With Iraqi flags flying and Shiites and Sunnis embracing each other Tuesday, a bridge between their Baghdad neighborhoods was reopened for the first time in more than three years. The Bridge of the Imams spans the Tigris River but was closed in August 2005 after an estimated 1,000 Shiite pilgrims died in a stampede as rumors spread that a suicide bomber was in their midst. The closure made arduous detours through central Baghdad necessary.Skip to next paragraph
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Military units blocked the highway through the Khyber Pass in northwestern Pakistan and helicopter gunships were en route to the area Tuesday as efforts began to recover a convoy of trucks and Humvees hijacked by Taliban militants. Thirteen vehicles were ferrying supplies for US forces in neighboring Afghanistan when the hijacking occurred Monday. Officials in the area told the BBC that the drivers were taken captive and that the containers in which the supplies were packed were found abandoned and empty.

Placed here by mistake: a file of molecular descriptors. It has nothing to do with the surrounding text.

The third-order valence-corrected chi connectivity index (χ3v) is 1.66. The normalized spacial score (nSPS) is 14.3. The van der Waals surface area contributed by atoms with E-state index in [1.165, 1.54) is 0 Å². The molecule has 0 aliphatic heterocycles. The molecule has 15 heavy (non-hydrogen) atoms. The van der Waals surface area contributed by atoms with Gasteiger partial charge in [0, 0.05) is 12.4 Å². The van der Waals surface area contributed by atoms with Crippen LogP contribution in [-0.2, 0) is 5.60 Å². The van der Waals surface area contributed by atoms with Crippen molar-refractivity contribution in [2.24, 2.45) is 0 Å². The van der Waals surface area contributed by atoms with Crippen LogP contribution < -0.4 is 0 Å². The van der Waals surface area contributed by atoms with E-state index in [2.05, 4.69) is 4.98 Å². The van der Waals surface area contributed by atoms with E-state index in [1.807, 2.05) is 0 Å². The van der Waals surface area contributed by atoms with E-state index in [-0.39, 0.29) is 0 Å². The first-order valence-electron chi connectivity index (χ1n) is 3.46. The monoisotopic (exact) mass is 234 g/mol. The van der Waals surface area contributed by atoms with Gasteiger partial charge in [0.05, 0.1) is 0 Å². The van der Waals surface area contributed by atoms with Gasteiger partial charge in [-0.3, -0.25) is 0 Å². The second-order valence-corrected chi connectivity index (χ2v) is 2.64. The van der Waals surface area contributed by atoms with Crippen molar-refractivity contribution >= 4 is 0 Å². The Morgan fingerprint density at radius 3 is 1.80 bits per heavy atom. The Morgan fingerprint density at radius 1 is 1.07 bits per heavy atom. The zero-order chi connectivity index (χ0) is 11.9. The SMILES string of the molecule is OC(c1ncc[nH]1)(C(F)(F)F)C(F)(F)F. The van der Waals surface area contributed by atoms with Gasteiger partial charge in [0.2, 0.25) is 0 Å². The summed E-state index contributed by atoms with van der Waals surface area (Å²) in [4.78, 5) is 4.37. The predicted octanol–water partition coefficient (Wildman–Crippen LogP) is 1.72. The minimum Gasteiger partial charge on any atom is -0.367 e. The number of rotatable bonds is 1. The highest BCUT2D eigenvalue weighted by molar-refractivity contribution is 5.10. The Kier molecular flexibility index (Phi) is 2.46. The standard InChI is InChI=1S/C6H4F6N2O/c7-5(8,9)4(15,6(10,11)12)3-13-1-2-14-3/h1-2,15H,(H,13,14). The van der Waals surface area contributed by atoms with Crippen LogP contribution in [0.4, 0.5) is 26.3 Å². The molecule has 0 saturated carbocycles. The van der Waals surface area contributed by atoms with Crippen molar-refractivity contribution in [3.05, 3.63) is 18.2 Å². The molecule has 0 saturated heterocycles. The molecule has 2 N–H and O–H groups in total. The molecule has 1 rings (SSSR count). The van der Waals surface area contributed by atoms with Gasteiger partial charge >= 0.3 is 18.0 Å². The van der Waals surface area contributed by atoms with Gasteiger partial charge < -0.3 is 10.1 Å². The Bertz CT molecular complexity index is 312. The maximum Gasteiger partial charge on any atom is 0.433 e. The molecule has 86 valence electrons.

Meeting behind closed doors, a military court in Burma (Myanmar) sentenced 14 political dissidents to 65 years each in prison Tuesday in a heavy new blow to the nation's democracy movement. All were accused of involvement in last year's protests led by Buddhist monks against increased fuel prices. Reports said lawyers for some of the defendants also were ordered to prison for contempt of court. Burma has been under military rule since 1962, although an election has been scheduled for 2010 under the junta's "road map to democracy."
Prosecutors in Thailand were considering their next move Tuesday in efforts to win the extradition of exiled former Prime Minister Thaksin Shinawatra. Thaksin, who has been sentenced in absentia to prison for corruption, was last seen "on vacation" in China after Britain revoked his visa last week. But he denied published reports that he's building a luxury retirement home near Beijing. The Philippines government also said it would not "allow him to come [here] to seek political asylum."